Xu Bing also said, contemporary art is like a virus. At the beginning it throws society into chaos, and slowly becomes the mainstream and status quo, eventually becoming the classics. Our understanding of “classics” are summaries of the rebels in the past. This is very much like how a virus evolves and mutates. Slowly it becomes part of the system, becomes normalized. This has been inspiring to me: what we are doing now–creating art–has to be work that causes troubles and problems.
焦虑和存在危机: 艺术是什么？为什么要创造艺术？ Anxiety and Existential Crisis: What is Art? Why Create?
I am sitting with a lot of personal uncertainty about the role of an artist in a moment like now. Also thinking about what are the ways we artists have participated in the very system we wanted to challenge with our works. I am feeling a lot of anxiety around how art has become commodified and a part of the capitalist structure that doesn’t really value community or ethics as much as we would like it to.
I have anxiety around personally engaging with art institutions moving forward. And collectively we are all sitting with so much uncertainty, because we know that it’s not working. I personally feel that that’s not the art world I want to be part of.
The community that I want to be part of is one where they understand art as a way of life, not as a career or profession only that perpetuates the oppressive system. Is this a shared anxiety? What is your anxiety?
I can very much relate. Sobia, you are dealing with a lot of self-doubt and frustration. As artists, we have to experience states of desperation and hopelessness, but we also have to be able to depart from such states. We cannot dwell on them. As Foucault said, we all have to be positive pessimists. We can feel pessimistic, but we have to act proactively. If we try to outline a map of pessimism in human history, we will find out that most great artists and literaturists, of the East or the West, are all positive pessimists.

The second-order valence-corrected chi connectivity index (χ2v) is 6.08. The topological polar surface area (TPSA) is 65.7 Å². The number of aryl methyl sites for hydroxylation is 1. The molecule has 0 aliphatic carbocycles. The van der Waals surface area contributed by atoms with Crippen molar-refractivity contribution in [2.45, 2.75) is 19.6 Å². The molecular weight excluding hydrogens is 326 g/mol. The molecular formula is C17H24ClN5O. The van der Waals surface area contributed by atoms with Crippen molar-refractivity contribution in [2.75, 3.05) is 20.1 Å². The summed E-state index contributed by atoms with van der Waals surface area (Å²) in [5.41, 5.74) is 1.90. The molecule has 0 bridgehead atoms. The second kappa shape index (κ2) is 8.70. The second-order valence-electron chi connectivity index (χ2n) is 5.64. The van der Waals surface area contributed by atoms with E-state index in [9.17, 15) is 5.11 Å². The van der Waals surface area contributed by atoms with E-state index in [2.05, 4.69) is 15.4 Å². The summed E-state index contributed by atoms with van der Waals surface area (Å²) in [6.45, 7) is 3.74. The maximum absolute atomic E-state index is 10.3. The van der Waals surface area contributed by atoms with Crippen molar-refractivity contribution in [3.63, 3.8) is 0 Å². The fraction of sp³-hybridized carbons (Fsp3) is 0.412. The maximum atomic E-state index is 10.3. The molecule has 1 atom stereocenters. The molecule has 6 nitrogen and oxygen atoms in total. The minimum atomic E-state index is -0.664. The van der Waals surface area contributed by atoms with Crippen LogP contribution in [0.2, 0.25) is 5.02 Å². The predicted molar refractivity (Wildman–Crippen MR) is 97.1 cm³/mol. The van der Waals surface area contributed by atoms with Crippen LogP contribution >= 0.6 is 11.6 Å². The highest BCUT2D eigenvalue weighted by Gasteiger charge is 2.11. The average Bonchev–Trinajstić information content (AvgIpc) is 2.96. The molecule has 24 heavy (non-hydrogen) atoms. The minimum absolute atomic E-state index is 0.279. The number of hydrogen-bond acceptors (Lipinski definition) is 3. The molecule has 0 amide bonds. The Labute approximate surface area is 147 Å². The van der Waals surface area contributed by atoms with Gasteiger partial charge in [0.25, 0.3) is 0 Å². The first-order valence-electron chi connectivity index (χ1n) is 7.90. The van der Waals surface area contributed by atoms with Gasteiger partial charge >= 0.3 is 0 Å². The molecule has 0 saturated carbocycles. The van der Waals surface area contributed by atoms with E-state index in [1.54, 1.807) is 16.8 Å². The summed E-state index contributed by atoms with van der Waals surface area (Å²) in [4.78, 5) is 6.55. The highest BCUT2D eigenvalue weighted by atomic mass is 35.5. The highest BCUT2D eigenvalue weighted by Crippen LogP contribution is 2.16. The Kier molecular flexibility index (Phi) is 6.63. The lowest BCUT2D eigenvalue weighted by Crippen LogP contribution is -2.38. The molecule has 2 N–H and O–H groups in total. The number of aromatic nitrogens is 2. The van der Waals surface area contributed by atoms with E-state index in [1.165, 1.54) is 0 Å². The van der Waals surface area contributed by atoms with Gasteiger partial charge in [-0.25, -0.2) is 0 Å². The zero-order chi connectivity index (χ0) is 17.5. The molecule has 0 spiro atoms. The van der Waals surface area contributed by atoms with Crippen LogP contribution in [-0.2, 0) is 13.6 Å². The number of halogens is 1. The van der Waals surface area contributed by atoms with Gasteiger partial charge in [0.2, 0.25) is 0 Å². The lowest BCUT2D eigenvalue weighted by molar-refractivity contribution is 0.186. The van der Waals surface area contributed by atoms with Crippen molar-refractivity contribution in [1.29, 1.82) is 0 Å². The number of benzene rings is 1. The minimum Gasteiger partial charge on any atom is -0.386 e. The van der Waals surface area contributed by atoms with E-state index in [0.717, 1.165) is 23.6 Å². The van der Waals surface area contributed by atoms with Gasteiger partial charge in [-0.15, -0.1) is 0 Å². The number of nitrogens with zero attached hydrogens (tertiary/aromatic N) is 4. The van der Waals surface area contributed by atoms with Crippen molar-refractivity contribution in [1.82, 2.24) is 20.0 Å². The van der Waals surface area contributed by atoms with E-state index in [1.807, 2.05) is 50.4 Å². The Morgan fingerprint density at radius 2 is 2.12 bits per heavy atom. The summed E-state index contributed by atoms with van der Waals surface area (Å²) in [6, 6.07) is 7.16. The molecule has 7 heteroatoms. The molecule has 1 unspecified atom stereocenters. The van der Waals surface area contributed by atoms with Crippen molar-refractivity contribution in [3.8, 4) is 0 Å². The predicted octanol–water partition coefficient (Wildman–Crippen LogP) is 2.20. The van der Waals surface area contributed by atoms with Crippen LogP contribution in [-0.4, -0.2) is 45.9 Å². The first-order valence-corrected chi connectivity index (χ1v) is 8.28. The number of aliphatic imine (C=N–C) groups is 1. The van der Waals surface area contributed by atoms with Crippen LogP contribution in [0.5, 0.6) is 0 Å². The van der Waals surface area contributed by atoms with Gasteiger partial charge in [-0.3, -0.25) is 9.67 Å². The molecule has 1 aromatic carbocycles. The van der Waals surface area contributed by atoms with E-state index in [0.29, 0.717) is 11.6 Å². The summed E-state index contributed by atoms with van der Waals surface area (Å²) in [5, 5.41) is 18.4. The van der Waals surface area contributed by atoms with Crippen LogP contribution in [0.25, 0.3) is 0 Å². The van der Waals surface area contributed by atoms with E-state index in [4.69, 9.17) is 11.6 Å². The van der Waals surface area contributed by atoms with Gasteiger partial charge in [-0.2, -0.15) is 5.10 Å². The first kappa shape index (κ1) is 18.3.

We are different from the previous generation when talking about the future–we are still young, we have time and endless possibilities. The problem of anxiety is closely related to the uncertainty we feel towards our future. Sobia’s situation reminds me of my first two years out of art school. Because uncertainty perpetuates anxiety, my way of dealing with this was to be more and more faithful. There’s nothing wrong with setting the tone of one’s life with pessimism and anxiety–pessimism and anxiety prompts one to reflect on fundamental questions related to art. Artists are bound to live in uncomfortable zones–this discomfort drives them to create new works. In fact, many great artists peaked at the age of thirty. That indeed is the most anxious and unsettling age for many people. I want to view pessimism and anxiety in a positive light. I want to cherish the time when I can still be bothered by them and think about unusual things. Many established artists, when they have secured the “established” pedestal, would stop making contributions to the field.